Why we are unlikely to revisit market lows

Chief economist on 'astounding' stimulus and why intense entrepreneurial driving forces will soon break lockdown stance

Why we are unlikely to revisit market lows

We are unlikely to revisit the bottom as pressure to fully re-open the economy intensifies and the effects of the “astounding” amount of stimulus takes hold.

Brian Wesbury, chief economist at First Trust, said it’s clear that shutting down the economy is doing "massive damage" and that many co-called experts are not taking into account the complexities at play. These interlinked intricacies will eventually unravel to such a degree that policymakers will have no choice but to fully re-open the economy. The pulse of the economy is maintained by entrepreneurs, Westbury added.

“How do you know how to make a pencil or car or a restaurant profitable? The only way we are able to advance in society is by having millions and millions of people, entrepreneurs, trying to figure out how to put the different pieces of our world together to create new things.”

He added: “When you put these systems together - the supply chains, the manufacturing facilities, the services – it takes trillions of decisions and when you shut the economy down, the relationship between those things starts to fall apart. That's why the damage from this shutdown is spreading wider and further than anyone ever imagined.”

The tentacles of the shutdown has spread from people being out of work and supply chains breaking down to province and local governments losing revenue and their finances falling apart. Westbury pointed to Elon Musk’s threat to move Tesla out of California as symbolic of the influence and pressure mega entrepreneurs can pile on decision-makers.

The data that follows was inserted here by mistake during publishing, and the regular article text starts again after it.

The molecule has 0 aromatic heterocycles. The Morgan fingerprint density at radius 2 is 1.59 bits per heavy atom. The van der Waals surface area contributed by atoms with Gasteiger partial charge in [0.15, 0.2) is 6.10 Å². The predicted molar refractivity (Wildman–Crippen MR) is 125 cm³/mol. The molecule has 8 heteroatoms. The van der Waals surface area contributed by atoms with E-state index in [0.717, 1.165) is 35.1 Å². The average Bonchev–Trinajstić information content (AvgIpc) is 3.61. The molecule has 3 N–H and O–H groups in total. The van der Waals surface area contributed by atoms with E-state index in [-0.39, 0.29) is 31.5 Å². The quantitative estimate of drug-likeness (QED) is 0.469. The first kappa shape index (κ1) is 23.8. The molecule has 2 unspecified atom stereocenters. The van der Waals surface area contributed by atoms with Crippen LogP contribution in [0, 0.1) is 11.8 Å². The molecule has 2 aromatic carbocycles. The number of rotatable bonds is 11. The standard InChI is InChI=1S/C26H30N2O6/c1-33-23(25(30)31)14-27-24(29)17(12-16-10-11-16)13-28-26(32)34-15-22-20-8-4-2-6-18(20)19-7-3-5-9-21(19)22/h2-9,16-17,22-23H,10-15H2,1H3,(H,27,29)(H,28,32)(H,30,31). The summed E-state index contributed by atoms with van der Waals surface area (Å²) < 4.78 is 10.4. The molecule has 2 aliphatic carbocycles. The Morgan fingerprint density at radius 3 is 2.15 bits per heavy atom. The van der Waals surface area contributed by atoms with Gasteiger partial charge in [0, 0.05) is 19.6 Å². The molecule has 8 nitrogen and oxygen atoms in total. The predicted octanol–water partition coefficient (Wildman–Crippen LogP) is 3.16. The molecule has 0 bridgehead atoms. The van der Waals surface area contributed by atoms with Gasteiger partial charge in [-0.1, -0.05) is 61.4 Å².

He noted that mega companies were also allowed to cut advertising spend on major TV networks from May 1, so the pain of the lockdown is spreading to new highly influential places. “[Networks] will have to start cutting back, putting more and more pressure on politicians to open up.”

The economist said he has studied the Federal Reserve about as closely as anybody in the world and has never seen numbers like this, with the M2 measure in the last three months up 66% at an annualized rate.

He said: “The money supply is increasing massively and that has had an impact on financial markets and equities. There are three reasons the stock market has bounced off the bottom and these three reasons are also why we will not retest it.

“Number one, states are opening up and, as a result, number two, green shoots are appearing. And then number three, the money supply is exploding. All of those things are lifting this market.”

This huge stimulus will have an effect on inflation, Wesbury said, although he doesn’t forecast hyperinflation. “I do believe inflation will come back. One way to think about this is that if you're a restaurant, and you can only have half your tables full, you're going to have to raise your prices. If you can only have two customers in your clothing store at a time, you're going to have to raise your prices.

“The demand for items is going to outstrip the ability to get them and we're going to raise production costs. So, I do expect inflation to pick up in the years ahead.”